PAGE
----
Post-Election, Wilde Lake Students Express Shock and Disappointment

Ihsaan Fanusie, News Editor

After the 2016 presidential election, Wilde Lake, just like the rest of the United States, was shocked and full of mixed emotions.

On Tuesday, November 8, millions of people cast their vote in the presidential election. By early morning of November 9, it was declared by most major news stations that Republican nominee Donald Trump had been named president-elect.

The New York Times wrote on their website that Democratic nominee Hillary Clinton had an 85 percent chance to win the election. The Huffington Post put her chances at 98 percent. Like most pollsters, they were incorrect.

“All the polls seemed to be [showing] Hillary [as the projected winner],” said senior Alan Garcia.

Students across the country who were unhappy with the unexpected result took to the streets in protest. The day after the election, over 1,500 students conducted a walkout in Berkeley High School in California to protest Trump’s win.

In a Des Moines high school, hundreds of students left class in protest. Dozens of college students did the same at the University of Pittsburgh, leading to the arrest of two people.

The reaction of students at Wilde Lake was somewhat different.

On the Wednesday after the election, many Wilde Lake students were simply shocked and in a state of disappointment.

“It definitely affected people,” said senior Lia Conforti. “From what I know from talking to people, a lot of my friends were negatively affected by the election [outcome]. We were worried and stressed out about it.”

Others were disappointed, but didn’t feel as if the result of the election changed their day-to-day lives.

“Personally, in my everyday life it really didn’t affect me too much,” said senior and Howard County SMOB Griffin Diven. “But I think that there are people out there who are worried about how their daily actions are going to be affected.”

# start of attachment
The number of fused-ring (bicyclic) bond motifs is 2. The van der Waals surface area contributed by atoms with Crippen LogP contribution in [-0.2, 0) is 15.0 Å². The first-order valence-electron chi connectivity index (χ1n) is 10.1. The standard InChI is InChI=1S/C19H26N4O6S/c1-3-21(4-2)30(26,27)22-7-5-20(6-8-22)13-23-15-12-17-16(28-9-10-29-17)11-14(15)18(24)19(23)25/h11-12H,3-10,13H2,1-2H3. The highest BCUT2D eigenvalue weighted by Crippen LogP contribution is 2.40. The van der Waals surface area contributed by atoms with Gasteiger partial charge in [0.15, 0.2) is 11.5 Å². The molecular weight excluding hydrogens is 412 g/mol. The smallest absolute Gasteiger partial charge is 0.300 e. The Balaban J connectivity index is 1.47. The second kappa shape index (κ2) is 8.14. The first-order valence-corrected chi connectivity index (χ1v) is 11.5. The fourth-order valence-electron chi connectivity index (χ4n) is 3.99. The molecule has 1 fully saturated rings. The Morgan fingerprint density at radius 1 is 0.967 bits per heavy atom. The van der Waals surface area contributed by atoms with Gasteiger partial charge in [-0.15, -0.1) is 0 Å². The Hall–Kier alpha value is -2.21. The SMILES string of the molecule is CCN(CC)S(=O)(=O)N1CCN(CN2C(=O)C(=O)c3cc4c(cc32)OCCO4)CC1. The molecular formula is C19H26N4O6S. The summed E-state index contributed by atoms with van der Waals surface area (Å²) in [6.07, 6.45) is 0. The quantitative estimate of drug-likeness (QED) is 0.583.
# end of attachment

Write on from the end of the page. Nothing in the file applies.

“I feel like we were kind of discouraged,” said Mikayla Dixon, a senior and the head of Delta Scholars. “It was quiet, like no one knew what to say.”

Most students were able to handle their feelings without conflicting with others.

“I didn’t notice conflict between students, but I did notice a lot of students were really upset. A lot of teachers were upset. I feel like most teachers were pretty respondent to students if they were uneasy,” said Diven.

Wilde Lake staff and administration were also affected by the presidential election result. Principal James LeMon wanted to give students an outlet to express their thoughts and opinions in a respectful manner.

“You could feel the emotion in the building,” said Mr. LeMon. “Several students came to me expressing their feelings and wanting to do something.”

Mr. LeMon also said that he did not observe any conflict or tension among students. “I am not aware of any arguments that happened,” said Mr. LeMon.

On the week following the election, administration worked in conjunction with students to organize an after school event in which students could express their emotions. The event had about 80 people in attendance and gave students an outlet for their views and emotions after elections.

“We want to make sure that we continue to do those types of things; give kids a chance to talk openly. I think generally students feel that we can [talk openly] pretty productively here,” said Mr. LeMon.

Mr. LeMon felt as though, even under the stressful circumstances, teachers were prepared to deal with the emotional situation.

“Our goal is to give teachers some resources [to deal with student emotions],” said Mr. LeMon. “I think overall our staff did a really good job with it.”

His overarching message to both students and teachers was that “no matter who’s in charge of the country, it doesn’t change who we are as people. We still have to respect each other.”